I have not heard of Grevillea robusta in this connection before. It is far better known as a planted tree (both in Australia and out of it) than in its native forests, and I would ask correspondents whether they have heard of its acridity.

I would invite attention to what I have said in regard to Irritant Woods in Part xlix, p. 174 of the present work.

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No. 2: Ficus rubiginosa,


The Rusty Fig

(Natural Order URTICACEAE.)

Botanical description

— Genus, Ficus, Linn.

Flowers. — Unisexual, minute, enclosed in a hollow globular ovoid or pear-shaped receptacle called a fig or synoecium; the minute orifice enclosed by bracts turned inwards, or the first rows erect outwards.

Male flowers. — Usually near the mouth of the receptacle, very rarely in separate receptacles, and often very few.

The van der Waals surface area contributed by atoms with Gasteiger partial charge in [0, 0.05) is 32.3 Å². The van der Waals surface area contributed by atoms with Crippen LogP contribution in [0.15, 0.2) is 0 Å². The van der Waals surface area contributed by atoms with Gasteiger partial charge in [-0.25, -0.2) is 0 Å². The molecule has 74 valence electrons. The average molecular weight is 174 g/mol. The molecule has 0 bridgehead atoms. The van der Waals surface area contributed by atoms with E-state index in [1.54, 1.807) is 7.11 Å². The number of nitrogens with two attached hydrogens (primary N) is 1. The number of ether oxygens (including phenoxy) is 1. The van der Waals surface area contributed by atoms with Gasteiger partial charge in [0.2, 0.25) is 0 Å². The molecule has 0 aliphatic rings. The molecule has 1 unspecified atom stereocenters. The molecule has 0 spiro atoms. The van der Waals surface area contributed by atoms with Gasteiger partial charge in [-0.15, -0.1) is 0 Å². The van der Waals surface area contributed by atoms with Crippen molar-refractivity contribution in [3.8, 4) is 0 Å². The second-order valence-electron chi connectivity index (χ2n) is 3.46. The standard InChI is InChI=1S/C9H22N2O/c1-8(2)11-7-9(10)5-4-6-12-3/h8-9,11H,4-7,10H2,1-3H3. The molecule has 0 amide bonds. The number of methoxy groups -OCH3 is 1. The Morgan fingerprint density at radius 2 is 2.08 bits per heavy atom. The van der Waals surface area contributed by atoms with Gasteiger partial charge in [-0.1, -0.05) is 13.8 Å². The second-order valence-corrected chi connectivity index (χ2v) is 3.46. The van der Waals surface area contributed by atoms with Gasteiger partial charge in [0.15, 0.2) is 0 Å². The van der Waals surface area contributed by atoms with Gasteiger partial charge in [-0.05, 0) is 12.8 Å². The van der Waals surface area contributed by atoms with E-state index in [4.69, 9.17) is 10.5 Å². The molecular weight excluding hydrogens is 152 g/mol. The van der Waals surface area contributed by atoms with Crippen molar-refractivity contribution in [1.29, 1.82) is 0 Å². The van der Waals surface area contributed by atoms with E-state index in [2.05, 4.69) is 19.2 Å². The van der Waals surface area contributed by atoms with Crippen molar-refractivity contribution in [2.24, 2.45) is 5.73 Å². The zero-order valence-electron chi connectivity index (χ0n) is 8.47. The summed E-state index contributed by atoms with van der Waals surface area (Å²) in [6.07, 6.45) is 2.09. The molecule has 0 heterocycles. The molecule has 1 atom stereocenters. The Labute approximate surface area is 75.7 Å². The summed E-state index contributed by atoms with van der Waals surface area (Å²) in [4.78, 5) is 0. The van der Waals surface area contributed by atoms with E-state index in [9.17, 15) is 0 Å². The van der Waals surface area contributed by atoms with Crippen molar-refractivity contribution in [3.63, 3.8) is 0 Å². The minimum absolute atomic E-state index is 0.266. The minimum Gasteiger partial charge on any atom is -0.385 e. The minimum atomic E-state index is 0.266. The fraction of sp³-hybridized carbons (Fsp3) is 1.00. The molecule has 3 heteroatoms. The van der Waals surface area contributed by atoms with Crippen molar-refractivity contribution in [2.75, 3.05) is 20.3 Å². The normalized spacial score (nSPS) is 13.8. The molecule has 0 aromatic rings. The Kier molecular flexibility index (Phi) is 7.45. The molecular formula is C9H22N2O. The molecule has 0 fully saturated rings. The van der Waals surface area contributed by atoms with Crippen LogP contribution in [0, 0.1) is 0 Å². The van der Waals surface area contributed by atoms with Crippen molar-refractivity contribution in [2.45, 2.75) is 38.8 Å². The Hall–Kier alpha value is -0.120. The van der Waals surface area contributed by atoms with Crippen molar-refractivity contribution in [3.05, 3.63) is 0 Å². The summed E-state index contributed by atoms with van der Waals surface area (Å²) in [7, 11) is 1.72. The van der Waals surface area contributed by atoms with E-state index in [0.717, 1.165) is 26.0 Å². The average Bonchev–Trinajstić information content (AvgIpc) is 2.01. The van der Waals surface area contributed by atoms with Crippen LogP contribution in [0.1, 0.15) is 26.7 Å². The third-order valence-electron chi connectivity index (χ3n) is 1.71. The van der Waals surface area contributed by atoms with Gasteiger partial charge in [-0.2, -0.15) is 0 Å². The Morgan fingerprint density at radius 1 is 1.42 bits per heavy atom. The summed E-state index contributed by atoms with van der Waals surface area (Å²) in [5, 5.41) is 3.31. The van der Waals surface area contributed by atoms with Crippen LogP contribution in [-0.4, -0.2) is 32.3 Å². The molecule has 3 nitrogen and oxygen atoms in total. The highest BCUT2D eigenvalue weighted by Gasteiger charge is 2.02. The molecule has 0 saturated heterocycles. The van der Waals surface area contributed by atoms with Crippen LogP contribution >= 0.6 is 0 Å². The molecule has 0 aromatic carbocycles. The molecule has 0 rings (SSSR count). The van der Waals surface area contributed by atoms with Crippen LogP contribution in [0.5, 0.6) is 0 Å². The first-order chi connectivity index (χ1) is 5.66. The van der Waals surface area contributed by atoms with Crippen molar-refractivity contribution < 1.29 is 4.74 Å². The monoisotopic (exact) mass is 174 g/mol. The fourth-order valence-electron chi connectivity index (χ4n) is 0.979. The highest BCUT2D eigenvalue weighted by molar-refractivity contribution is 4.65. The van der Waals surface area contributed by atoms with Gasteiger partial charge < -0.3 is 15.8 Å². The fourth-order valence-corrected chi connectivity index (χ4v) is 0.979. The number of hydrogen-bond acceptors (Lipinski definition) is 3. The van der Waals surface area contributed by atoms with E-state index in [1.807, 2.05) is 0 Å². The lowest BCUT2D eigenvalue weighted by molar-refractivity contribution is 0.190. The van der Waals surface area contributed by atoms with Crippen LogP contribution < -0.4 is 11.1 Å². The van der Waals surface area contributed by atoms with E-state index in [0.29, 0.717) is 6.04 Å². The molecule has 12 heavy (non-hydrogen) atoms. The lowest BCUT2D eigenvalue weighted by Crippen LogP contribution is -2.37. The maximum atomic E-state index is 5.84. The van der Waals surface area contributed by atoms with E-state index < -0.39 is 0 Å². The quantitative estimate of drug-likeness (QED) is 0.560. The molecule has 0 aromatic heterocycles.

Perianth. — Of three to six lobes or segments, imbricate in the bud, rarely reduced to a single one.

Stamens. — One, two, or rarely more, opposite the perianth segments; anthers two-celled or the cells confluent at the apex.

Female perianth. — Usually with narrower segments than the male, and very much reduced or almost none.

Styles. — Usually lateral, at least after the growth of the ovary, filiform. with a terminal peltate, oblique or elongated and with unilateral stigma, sometimes unequally two-branched in species not Australian.

Ovule. — Pendulous or laterally attached near the top.

Fruiting receptacle. — Usually enlarged, but remaining closed, the small seed-like nuts surrounded by the membraneous or succulent persistent perianth.

Embryo. — Curved in a fleshy albumen,- usually rather scanty. Trees or shrubs with the juice usually milky.

Leaves. — Alternate or opposite, entire or lobed, penniveined, and usually more or less distinctly three-nerved at the base.

Stipules. — Usually very deciduous, convolute on the young buds.

Receptacles. — Usually in pairs or solitary by the abortion of one of each pair, either axillary or on the old wood, and then often forming clusters or racemes on short leafless branchlets.